U.K.’s flash PMI indices indicate decline in business activity in November, composite index falls to 47.4
U.K. jobless rate rises to 4.8 pct in Q3 2020, labor market likely to deteriorate further in months ahead
The U.K. labor market deteriorated further, according to the latest monthly ONS report. In the three months to September, the level of employment dropped 164k in the third quarter, driven by a record quarterly rise in redundancies, while the number of people unemployed overall, rose by a larger 243k in the same period. This signified that the jobless rate rose to 4.8 percent in the third quarter, after rising to 4.5 percent recorded in last month’s report.
These figures capture trends in the labor market that pre-date last week’s announcement by the Chancellor to extend the furlough scheme out to the end of March and therefore give some insight into how firms reacted to the prospect of the ‘initial’ job retention scheme unwinding. From September, government support under the scheme was scaled back from 80 percent to 70 percent, with firms required to contribute 10 percent to the salaries of furloughed workers. ONS BICS data implies that the number of people on the scheme dropped by 600,000 in September, which benchmarked against the one month fall in employment, roughly implies that around 10 percent of these people lost their jobs, noted Lloyds Bank in a research report.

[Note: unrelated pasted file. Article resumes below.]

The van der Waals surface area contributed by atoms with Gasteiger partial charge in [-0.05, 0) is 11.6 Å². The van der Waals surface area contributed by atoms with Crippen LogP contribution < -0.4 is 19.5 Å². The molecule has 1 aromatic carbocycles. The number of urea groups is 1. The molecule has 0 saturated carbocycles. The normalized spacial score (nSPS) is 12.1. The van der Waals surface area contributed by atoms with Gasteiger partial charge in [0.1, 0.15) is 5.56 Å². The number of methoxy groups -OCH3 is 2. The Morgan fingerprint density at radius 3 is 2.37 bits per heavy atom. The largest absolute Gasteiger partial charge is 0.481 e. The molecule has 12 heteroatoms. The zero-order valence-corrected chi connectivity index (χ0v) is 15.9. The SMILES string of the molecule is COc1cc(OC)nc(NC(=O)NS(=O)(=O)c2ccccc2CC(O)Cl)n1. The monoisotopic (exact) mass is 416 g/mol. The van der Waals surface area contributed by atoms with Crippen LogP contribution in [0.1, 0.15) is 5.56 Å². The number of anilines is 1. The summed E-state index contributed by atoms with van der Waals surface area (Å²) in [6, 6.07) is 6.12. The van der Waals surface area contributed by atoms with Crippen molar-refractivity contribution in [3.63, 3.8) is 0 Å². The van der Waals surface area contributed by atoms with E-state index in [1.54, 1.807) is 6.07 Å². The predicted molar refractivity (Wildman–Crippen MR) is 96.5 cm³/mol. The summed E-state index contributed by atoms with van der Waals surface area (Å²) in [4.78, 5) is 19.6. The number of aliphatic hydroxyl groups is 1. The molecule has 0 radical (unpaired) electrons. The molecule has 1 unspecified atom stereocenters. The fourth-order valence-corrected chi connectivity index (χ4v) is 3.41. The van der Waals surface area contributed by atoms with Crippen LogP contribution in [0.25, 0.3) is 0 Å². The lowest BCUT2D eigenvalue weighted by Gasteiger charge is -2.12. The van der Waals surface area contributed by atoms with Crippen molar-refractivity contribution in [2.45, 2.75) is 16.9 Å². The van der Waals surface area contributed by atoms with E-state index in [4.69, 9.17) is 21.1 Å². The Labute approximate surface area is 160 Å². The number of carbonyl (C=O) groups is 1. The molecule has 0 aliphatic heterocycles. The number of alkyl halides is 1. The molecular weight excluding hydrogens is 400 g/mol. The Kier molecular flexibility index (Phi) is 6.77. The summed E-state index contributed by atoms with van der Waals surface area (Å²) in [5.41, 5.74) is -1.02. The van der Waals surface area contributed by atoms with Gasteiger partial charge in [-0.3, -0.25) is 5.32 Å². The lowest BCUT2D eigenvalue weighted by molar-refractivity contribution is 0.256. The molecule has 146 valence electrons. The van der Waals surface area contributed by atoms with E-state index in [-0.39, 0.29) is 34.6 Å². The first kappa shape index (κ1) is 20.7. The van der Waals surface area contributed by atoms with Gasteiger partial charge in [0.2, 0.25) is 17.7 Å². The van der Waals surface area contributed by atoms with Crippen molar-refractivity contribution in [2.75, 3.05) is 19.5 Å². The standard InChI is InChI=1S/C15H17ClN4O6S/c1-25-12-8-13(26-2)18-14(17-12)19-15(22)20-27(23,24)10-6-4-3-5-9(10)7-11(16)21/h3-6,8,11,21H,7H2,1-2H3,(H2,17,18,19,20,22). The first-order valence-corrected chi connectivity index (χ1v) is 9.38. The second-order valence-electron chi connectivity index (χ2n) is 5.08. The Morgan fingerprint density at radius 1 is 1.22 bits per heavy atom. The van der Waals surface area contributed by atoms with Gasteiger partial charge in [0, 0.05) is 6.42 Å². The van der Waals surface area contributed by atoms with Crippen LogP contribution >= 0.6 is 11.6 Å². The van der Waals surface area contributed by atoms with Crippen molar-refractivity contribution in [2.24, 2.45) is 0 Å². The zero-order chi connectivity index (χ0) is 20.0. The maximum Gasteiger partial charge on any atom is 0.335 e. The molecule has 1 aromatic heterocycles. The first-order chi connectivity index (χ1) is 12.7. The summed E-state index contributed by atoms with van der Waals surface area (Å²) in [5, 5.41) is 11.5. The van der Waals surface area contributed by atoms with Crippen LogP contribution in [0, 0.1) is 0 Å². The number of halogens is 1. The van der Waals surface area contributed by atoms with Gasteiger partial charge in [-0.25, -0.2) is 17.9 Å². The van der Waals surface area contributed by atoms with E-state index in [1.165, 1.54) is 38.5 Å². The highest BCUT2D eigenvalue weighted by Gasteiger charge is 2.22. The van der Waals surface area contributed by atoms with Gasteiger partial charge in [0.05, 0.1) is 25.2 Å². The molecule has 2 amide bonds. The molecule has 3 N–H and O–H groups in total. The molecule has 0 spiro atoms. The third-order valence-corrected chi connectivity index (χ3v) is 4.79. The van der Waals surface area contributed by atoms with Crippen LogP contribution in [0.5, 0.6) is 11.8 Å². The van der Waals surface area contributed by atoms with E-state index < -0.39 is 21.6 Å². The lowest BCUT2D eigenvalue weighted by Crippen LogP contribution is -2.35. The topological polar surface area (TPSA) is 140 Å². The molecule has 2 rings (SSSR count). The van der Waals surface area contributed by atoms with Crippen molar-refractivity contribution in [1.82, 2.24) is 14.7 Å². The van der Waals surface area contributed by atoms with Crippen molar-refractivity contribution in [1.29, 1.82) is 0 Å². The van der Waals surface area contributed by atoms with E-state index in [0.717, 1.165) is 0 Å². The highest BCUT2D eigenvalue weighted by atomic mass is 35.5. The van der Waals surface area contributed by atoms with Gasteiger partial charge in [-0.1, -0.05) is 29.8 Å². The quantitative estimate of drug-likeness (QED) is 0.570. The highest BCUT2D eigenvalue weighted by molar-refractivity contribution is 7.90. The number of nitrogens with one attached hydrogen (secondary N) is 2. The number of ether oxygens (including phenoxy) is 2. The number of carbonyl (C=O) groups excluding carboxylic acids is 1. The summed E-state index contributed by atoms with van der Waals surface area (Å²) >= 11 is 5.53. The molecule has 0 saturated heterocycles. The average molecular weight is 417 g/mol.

“With somewhere between 1.0–1.5mn or so additional people still ‘temporarily away from their paid work’ since early March, and recent lockdown measures likely to weigh further on firms’ demand for labour, the UK labour market is likely to see a further deterioration in the coming months. The Bank of England expects most furloughed staff to return to employment, but it nevertheless sees the unemployment rate rising to around 7.75 percent by around the middle of next – a view supported by the latest vacancies data which shows that the number of unfilled jobs has fallen by almost 35 percent in the past year, consistent with weak demand for labour”, added Lloyds Bank.